Women Need a New Paradigm for Public Speaking
In my mid-twenties, when I first decided I wanted to be a coach, one of my coaching instructors asked, “What’s the question you were born to answer?”
As everyone around me started scribbling his or her responses, I felt like a kid lost in a theme park: small, overwhelmed, and in need of some grown-up direction. Yet, as I made a habit of doing most of my life, I said nothing. I smiled, nodded my head, and I’m pretty sure even moaned a little—hmm, uh-huh, yeah—so that nobody could see how much of a phony boloney I felt like inside.
For my first few years as an entrepreneur, I was all over the place. I was constantly contorting myself into whomever I felt other people wanted me to be. As a millennial, starting out at a time when companies loved investing in training around demystifying the four generations in the workplace, I saw an opportunity; I created speaking and training content on how to onboard young professionals into the workplace. With a background working on social justice issues for nonprofits, I positioned myself as an expert on diversity and pursued work in this area. (There were at least half a dozen other topics I similarly professed to be an expert in during this time.)
I was constantly rebranding myself. I never gave the same presentation twice. And I felt like I was circling around the perimeter of my purpose, rather than speaking, coaching, and training from my zone of genius. I couldn’t shake the shame that I still didn’t know the big question I was poised to answer through my life and work.
Then, a few years into my business, I found my answer. Or rather, my answer found me.
I arrived a bit early to a social innovation conference where I was the closing keynote speaker, in time to catch the participants’ pitch fest. Each of the approximately one hundred twenty-somethings in attendance had a couple of minutes to present their big idea for how to harness entrepreneurial solutions to solve a big social, economic, or environmental problem.
And the pitches were…outstanding. Bold, well researched, and full of heart. The speakers presented their ideas in front of fellow attendees, and everyone present voted for who they felt gave the best pitch. The group was 50 percent female and 50 percent male. The average age of participants: 25.
I share these details with you so you can appreciate why, when the finalists’ names were announced, I was incredulous. Every single one of those named was male.
If, as you are reading this, you want to gasp, I get it. I did, too.
Because yes, in a room full of approximately 50 young men and 50 young women, not one woman was selected by her peers.
Whenever I’m a little riled up—and to be super-duper clear, that day I was steamier than a boiling teapot—I strive to ask questions rather than make assumptions. So I asked whoever would speak to me, “What happened? Where are the voices of our women?”
And what I learned surprised me, sobered me, and enabled me to find what had been an elusive answer to the question about my life purpose.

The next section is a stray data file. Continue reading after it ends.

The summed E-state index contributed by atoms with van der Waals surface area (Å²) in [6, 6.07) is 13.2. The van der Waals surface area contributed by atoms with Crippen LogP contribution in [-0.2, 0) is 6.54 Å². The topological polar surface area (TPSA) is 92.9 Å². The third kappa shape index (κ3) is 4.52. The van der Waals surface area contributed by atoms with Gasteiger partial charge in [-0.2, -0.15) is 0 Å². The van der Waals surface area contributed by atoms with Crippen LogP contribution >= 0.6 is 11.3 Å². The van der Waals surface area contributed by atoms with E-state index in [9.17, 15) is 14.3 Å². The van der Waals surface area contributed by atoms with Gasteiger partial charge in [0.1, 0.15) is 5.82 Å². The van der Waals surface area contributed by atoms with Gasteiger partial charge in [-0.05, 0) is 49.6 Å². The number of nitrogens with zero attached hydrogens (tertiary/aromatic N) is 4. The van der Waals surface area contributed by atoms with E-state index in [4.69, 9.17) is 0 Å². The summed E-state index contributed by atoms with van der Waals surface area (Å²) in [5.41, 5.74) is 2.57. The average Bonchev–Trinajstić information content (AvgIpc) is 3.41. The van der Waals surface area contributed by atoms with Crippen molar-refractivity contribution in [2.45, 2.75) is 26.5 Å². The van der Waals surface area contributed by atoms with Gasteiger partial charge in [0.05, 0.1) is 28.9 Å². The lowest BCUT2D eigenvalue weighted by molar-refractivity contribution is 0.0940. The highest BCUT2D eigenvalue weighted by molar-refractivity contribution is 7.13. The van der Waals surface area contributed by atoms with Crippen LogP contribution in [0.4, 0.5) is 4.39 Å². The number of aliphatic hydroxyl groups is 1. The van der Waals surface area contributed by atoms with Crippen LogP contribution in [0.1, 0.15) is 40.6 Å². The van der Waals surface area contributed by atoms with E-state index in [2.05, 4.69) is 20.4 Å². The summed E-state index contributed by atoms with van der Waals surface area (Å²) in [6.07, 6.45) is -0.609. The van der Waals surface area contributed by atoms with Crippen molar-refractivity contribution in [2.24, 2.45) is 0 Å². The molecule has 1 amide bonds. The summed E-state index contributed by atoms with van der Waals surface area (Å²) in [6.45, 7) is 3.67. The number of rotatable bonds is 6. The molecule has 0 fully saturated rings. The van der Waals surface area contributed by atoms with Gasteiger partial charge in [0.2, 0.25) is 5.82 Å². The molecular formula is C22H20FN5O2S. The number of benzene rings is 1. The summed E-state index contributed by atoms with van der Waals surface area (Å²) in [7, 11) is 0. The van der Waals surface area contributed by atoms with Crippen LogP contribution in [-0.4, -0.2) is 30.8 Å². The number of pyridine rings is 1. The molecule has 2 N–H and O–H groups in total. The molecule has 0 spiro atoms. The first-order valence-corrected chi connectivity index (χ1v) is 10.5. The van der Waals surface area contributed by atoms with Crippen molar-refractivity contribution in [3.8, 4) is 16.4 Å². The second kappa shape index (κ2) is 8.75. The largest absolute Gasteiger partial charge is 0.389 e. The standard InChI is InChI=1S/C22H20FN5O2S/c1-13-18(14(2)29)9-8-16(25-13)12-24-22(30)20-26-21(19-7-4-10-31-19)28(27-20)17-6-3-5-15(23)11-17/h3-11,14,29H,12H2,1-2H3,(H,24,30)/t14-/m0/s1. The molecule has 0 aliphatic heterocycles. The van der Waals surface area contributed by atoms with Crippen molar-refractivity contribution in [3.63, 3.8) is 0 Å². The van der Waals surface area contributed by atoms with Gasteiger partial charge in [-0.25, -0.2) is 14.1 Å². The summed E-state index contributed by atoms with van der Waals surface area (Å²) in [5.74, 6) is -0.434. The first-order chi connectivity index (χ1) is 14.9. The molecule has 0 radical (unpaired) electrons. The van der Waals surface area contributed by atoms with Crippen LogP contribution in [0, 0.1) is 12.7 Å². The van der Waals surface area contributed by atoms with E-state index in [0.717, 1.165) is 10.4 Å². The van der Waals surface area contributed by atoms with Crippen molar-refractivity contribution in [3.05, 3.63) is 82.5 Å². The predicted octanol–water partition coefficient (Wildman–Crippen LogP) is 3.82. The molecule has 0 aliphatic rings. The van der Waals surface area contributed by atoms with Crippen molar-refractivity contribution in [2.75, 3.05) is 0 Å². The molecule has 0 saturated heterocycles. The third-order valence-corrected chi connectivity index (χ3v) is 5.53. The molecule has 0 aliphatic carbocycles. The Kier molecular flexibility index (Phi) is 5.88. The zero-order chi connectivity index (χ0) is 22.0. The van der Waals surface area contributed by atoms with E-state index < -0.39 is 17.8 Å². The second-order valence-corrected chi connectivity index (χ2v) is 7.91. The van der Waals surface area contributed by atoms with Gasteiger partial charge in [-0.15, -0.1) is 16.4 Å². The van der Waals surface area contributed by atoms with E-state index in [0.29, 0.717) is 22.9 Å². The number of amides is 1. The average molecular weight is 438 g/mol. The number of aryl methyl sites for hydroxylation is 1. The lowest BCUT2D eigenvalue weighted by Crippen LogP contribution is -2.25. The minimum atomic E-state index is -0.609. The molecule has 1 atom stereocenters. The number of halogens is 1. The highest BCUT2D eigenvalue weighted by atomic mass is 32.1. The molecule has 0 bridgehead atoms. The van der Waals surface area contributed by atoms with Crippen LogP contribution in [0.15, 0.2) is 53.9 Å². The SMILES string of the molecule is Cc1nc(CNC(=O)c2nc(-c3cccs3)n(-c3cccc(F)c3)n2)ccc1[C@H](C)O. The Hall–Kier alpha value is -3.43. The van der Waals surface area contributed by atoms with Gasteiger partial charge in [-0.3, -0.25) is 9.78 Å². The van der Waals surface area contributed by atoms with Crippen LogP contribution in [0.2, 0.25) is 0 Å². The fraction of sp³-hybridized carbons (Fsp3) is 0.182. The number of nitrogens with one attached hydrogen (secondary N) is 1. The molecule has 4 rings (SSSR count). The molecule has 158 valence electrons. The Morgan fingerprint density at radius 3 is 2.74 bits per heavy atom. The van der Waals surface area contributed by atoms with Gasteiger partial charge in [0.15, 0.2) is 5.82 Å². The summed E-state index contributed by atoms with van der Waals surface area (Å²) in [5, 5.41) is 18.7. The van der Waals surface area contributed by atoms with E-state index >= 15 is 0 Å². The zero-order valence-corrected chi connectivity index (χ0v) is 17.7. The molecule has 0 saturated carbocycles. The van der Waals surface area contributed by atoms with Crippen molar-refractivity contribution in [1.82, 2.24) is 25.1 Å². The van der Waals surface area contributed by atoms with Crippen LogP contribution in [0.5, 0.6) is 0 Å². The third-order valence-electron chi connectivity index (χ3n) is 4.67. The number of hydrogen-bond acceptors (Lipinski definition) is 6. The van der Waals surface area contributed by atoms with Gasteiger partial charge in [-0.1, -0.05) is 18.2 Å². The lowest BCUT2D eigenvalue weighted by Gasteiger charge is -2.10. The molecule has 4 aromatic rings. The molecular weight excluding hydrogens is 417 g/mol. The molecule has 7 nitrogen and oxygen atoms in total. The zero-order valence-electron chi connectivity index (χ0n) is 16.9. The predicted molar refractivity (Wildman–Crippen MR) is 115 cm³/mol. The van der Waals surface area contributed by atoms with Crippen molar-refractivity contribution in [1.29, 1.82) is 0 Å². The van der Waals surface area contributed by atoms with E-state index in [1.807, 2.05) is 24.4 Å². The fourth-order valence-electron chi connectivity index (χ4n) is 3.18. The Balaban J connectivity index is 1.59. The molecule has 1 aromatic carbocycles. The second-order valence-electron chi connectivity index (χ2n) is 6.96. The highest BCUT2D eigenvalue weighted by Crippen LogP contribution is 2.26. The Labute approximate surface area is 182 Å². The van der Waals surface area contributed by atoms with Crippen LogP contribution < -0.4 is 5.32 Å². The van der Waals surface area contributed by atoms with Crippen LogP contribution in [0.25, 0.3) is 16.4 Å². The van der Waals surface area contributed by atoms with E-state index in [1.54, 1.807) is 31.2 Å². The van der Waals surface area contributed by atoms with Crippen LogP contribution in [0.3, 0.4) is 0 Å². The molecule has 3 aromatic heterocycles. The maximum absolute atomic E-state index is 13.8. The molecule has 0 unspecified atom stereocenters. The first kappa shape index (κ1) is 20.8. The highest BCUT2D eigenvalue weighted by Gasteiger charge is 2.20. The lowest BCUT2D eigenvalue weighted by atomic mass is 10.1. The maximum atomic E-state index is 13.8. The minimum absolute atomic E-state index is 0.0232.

Both the male and female participants told me they had voted based on who they perceived to be the best speaker. In other words, who spoke up, projected confidence, took up space, owned their accomplishments, exuded charm and charisma—what we would call a more masculine model of speaking.
And yet, when I asked, “Who were the speakers that you felt most connected to? That you trusted? That made you want to really get involved in solving the issue they illuminated?” both the young men and women mentioned the names of female participants.
Well, both the male and female participants agreed that many of the female speakers shared stories that stirred the heart and the soul. They engendered trust as they told the truth about themselves, at times even confessing they still had a lot to learn before they felt their ideas could have the full impact they wanted. This, however, was not deemed effective communication.
That’s when I knew.
I felt like a bull in the ring who’d just seen a red cape, because I’d been in that audience most of my life: discounting my communication as a woman as well as my inner voice, and evaluating my success based on a masculine model that normalizes confidence, assertiveness, authority, and taking up space—qualities I always felt I had in short supply.
I want to step into my moxie, I told myself. I want to speak my passion, assert my perspectives, and be humble and honest, and I want to do it Sinatra-style: my way. I want to integrate the masculine and the feminine so that I can argue on behalf of ideas, claim space for myself and my ideas, tell stories, ask questions, make people laugh, and when appropriate, make them cry. That is what I’m born to do.
I realized this was the question I was born to answer: How can I show other people, particularly women, how to do the same with their speaking?
Less than 90 days after that life-changing and life-charging pitch fest, I re-baptized myself as a women’s speaking coach—and I haven’t looked back.